Wright No Longer Settling For Jumpers

Mark Remme
Lynx Editor/Writer

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Monica Wright’s teammates and coaches don’t hold back superlatives while describing her ability on the court. Ask coach Cheryl Reeve and she’ll use the words elite, athletic and strong. Lindsay Whalen focused on Wright’s ability to adjust her game.

Guard Seimone Augustus simply said Wright is built to get to the rim.

“We always laugh about it because she’s got some of the biggest shoulders on the team,” Augustus said. “She’s got that football build, and she uses them well. She turns that corner, and it’s like money in the bank.”

That’s the part of her game Wright has noticeably improved through two preseason games. Once described as a mid-range shooter, she is now beginning to use that athleticism she possesses and take it to the basket. It was a big part of her game on Tuesday, an 82-61 win over the Chicago Sky at the University of Minnesota Sports Pavilion.

And if she continues to bring that ferocity to the court, it could pose big problems for Minnesota’s opponents throughout the 2012 campaign.

“She really took to heart some of the things we talked about, being able to get to the rim and finish,” Reeve said. “She’s my player where when the defense gets intense and really gets pushed up on us, she’s so fast and explosive. She can get by you.”

Against the Sky, Wright was a force off the bench. She finished the game 6-of-9 from the floor with 14 points, and she did it with a mixture of jump shots and drives to the basket. Her aggressiveness gave Minnesota’s offense a much-needed spark in the first half; while the Lynx performed admirably from start to finish defensively, it wasn’t until Wright’s drive and score with 4:01 left in the first that they really took over the contest. That basket started Minnesota’s 14-4 run and led to a 21-point victory.

Reeve said Wright has added poise to her game this season, and Wright agreed. Playing each day with Olympians like Whalen and Augustus can only help her game, she said.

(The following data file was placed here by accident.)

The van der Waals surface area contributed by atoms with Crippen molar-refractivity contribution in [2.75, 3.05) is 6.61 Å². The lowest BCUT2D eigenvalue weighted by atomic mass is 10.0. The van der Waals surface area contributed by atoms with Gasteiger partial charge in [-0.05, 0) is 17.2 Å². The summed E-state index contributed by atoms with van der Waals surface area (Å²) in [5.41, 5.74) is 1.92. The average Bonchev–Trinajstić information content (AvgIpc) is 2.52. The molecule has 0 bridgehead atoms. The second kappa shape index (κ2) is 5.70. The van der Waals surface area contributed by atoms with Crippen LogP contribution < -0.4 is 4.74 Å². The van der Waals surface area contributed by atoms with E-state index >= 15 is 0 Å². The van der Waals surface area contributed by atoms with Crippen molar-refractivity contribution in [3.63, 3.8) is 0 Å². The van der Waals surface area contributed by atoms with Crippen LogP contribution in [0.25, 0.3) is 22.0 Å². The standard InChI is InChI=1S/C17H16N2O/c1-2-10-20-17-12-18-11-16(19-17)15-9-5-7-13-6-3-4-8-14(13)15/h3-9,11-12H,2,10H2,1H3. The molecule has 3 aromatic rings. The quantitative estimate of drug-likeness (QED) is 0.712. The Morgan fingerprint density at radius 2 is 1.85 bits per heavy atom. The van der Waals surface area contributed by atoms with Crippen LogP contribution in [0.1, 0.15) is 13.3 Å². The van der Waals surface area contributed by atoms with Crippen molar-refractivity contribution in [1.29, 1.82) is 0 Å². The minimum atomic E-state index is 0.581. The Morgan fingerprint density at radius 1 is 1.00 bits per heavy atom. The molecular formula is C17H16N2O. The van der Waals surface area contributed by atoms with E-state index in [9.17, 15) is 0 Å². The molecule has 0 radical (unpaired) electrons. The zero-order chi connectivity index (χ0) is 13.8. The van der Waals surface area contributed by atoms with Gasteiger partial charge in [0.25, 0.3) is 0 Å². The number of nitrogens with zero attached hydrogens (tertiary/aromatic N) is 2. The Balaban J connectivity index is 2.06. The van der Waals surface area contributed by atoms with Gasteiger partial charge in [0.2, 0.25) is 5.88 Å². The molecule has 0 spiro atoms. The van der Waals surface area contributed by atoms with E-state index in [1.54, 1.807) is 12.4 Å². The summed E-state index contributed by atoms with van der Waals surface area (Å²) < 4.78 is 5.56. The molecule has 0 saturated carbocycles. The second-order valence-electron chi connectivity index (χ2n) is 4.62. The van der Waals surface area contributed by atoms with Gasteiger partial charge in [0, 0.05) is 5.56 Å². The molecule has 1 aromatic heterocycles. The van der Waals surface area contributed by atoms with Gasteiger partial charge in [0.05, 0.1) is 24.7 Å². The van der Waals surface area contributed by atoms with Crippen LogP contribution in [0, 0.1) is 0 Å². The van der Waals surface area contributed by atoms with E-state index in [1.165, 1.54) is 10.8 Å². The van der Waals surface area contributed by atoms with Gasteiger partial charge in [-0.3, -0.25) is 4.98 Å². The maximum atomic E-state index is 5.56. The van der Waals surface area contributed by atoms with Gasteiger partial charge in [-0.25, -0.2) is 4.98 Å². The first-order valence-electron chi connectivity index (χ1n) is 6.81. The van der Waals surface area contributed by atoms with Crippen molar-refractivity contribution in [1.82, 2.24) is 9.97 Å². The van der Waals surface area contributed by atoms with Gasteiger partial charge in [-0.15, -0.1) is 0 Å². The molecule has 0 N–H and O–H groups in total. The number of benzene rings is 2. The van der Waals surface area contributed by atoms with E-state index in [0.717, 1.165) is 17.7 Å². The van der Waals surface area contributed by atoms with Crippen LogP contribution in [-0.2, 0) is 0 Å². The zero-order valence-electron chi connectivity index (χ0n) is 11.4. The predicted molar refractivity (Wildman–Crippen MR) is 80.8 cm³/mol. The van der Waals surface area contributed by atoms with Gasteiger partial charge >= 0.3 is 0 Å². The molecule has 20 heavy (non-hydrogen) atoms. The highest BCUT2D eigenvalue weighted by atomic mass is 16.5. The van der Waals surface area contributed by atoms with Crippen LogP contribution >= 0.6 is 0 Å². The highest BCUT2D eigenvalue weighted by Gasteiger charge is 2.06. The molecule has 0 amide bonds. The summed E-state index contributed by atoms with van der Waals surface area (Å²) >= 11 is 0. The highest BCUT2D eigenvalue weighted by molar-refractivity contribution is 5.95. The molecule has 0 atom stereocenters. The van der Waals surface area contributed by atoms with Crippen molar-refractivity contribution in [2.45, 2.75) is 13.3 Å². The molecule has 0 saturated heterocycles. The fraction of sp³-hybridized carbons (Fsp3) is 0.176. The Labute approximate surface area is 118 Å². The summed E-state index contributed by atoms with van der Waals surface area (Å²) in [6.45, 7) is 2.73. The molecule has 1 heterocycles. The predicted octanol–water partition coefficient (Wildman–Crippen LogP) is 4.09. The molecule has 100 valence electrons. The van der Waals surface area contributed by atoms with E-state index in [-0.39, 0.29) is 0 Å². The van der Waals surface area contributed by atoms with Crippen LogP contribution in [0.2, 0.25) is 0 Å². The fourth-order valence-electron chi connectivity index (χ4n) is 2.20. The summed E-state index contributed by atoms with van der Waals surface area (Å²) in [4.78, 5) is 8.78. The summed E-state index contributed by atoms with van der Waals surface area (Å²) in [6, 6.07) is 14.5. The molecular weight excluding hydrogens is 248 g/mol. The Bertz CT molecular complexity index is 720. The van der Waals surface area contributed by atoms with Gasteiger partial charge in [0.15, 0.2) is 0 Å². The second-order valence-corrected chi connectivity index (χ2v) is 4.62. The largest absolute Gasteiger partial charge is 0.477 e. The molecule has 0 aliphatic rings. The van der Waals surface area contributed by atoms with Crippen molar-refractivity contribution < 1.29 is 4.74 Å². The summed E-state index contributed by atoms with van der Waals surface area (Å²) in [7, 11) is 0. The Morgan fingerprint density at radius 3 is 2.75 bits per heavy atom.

“I’ve just learned to slow down in my older days,” said Wright, now in her third year in the league. “I’m not as like, trying to be fast at everything. It’s about being quick but not in a hurry.”

She said there are two prime examples of that on the Lynx roster.

“Watching my veteran players, they do a great job of going slow to fast—changing speeds,” Wright said. “Lindsay Whalen is probably one of the better ones at it, and Seimone Augustus is another one that I look to for watching how her speed during the game changes and how she’s deceiving defenders all around. So I’ve got a lot of great people to learn from.”

Wright’s averaged 8.4 points per game in her career and is a 37.2 percent shooter from the floor. But with her new approach and her ability to get to the rim, those numbers could go up this season.

“I think that comes with confidence,” Augustus said. “Monnie had to find herself within our system. Getting to the rack, getting to the middle, getting to the paint is her thing.”

Practice notes

One day after the Lynx finalized their 2012 roster by trimming their personnel down to 11 players, Augustus praised both forwards Julie Wojta and Queralt Casas, the final two players waived during training camp.

Wojta, the team’s 18th overall selection in this year’s draft, impressed her Lynx teammates and coaches with her offensive talent. She finished her two preseason games shooting 4-for-8 with nine points and nine rebounds in 28 minutes.

Augustus said her future is bright.

“Julie was amazing,” Augustus said. “Just a really tough player. She played post in college; of course she’s going to be undersized here, but she’s got so much fight in her. I’m quite sure another team is going to pick her up. She’s going to get a chance to play in the WNBA some day.”

Casas, who at age 19 came to Minnesota’s training camp with limited experience speaking English, was constantly praised for being able to pick up the schemes and drills and executing them well without being able to fully understand the language. Reeve said not only is she talented, but she rises to the occasion.

“The one thing we learned about her is she’s a gamer,” Reeve said. “She hits the winning basket at Connecticut. When there’s pressure, she has the ability to get by you.”

Augustus said Casas is another player with a bright future.

“You can tell she has a lot of potential and she has a lot of upside,” Augustus said. “As she continues to grow internationally, her opportunity in the WNBA will come and I think she’ll take full advantage of it.”

With the roster trims, the Lynx return nine of their 11 players from last year and added free agent Erin Thorn and rookie Devereaux Peters.

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